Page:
There are four main chapters in a business plan—opportunity, execution, company overview, and financial plan. The opportunity chapter of your business plan is where the real meat of your plan lives—it includes information about the problem that you`re solving, your solution, who you plan to sell to, and how your product or service fits into the existing competitive landscape.
Second, your business plan should be a tool you use to run and grow your business. Something you continue to use and refine over time. An excessively long business plan is a huge hassle to revise—you`re almost guaranteed that your plan will be relegated to a desk drawer, never to be seen again.
Investors and loan providers need to know that you have a solid understanding of the trajectory of your business. You need to prove that there is an attainable and sustainable need for your solution, that you have a strong business strategy, and that your business can be financially stable.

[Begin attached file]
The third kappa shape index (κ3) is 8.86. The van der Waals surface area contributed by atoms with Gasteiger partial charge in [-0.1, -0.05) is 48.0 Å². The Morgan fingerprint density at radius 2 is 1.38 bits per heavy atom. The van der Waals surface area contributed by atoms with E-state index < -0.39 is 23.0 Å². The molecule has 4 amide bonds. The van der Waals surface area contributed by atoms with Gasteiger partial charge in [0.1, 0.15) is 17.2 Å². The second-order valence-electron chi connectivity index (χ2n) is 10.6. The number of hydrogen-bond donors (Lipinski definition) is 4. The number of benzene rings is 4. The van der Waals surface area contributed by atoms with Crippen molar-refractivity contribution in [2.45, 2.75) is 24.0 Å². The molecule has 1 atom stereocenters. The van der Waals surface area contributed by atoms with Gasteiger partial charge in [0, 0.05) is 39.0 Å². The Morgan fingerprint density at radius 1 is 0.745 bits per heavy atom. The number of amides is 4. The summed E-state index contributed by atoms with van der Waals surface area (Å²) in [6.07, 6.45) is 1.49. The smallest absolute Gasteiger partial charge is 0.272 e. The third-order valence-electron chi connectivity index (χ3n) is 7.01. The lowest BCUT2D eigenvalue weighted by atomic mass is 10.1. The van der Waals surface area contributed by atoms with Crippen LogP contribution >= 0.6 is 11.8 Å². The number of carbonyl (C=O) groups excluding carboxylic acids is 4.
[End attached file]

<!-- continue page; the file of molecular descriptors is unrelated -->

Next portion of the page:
The executive summary of your business plan introduces your company, explains what you do, and lays out what you`re looking for from your readers. Structurally, it is the first chapter of your business plan. And while it`s the first thing that people will read, I generally advise that you write it last.
Don`t bother to include terms of a potential investment, as that will always be negotiated later. Instead, just include a short statement indicating how much money you need to raise.
All business plans should be reviewed and revised at least monthly. The review should include looking for changed assumptions and analyzing plan vs actual results with management of the difference.